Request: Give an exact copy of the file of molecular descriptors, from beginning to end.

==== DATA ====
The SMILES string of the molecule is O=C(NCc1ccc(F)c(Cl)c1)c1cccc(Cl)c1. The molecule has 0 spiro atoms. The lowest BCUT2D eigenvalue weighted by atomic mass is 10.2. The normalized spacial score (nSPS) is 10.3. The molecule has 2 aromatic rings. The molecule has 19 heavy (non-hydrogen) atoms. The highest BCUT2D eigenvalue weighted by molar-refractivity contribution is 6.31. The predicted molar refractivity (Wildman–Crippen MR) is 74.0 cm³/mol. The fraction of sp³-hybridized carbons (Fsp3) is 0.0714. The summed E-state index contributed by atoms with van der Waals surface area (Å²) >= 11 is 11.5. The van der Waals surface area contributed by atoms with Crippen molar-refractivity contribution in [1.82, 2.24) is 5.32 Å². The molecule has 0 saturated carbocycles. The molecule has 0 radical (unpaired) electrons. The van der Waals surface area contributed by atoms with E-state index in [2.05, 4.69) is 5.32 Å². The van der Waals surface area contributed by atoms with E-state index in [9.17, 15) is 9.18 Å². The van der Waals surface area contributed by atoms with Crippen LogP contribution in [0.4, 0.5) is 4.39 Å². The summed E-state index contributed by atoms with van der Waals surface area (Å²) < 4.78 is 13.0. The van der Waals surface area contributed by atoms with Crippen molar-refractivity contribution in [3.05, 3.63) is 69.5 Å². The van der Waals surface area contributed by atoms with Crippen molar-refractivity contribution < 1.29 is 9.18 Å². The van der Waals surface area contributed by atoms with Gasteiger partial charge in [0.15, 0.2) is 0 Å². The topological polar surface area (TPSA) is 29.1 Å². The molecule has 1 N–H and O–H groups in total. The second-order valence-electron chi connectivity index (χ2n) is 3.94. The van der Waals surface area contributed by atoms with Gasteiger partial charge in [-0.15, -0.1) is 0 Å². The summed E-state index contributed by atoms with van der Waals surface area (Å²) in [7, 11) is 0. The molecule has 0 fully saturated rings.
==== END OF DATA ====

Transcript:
The SMILES string of the molecule is O=C(NCc1ccc(F)c(Cl)c1)c1cccc(Cl)c1. The molecule has 0 spiro atoms. The lowest BCUT2D eigenvalue weighted by atomic mass is 10.2. The normalized spacial score (nSPS) is 10.3. The molecule has 2 aromatic rings. The molecule has 19 heavy (non-hydrogen) atoms. The highest BCUT2D eigenvalue weighted by molar-refractivity contribution is 6.31. The predicted molar refractivity (Wildman–Crippen MR) is 74.0 cm³/mol. The fraction of sp³-hybridized carbons (Fsp3) is 0.0714. The summed E-state index contributed by atoms with van der Waals surface area (Å²) >= 11 is 11.5. The van der Waals surface area contributed by atoms with Crippen molar-refractivity contribution in [1.82, 2.24) is 5.32 Å². The molecule has 0 saturated carbocycles. The molecule has 0 radical (unpaired) electrons. The van der Waals surface area contributed by atoms with E-state index in [2.05, 4.69) is 5.32 Å². The van der Waals surface area contributed by atoms with E-state index in [9.17, 15) is 9.18 Å². The van der Waals surface area contributed by atoms with Crippen LogP contribution in [0.4, 0.5) is 4.39 Å². The summed E-state index contributed by atoms with van der Waals surface area (Å²) < 4.78 is 13.0. The van der Waals surface area contributed by atoms with Crippen molar-refractivity contribution in [3.05, 3.63) is 69.5 Å². The van der Waals surface area contributed by atoms with Crippen molar-refractivity contribution < 1.29 is 9.18 Å². The van der Waals surface area contributed by atoms with Gasteiger partial charge in [0.15, 0.2) is 0 Å². The topological polar surface area (TPSA) is 29.1 Å². The molecule has 1 N–H and O–H groups in total. The second-order valence-electron chi connectivity index (χ2n) is 3.94. The van der Waals surface area contributed by atoms with Gasteiger partial charge in [-0.15, -0.1) is 0 Å². The summed E-state index contributed by atoms with van der Waals surface area (Å²) in [7, 11) is 0. The molecule has 0 fully saturated rings.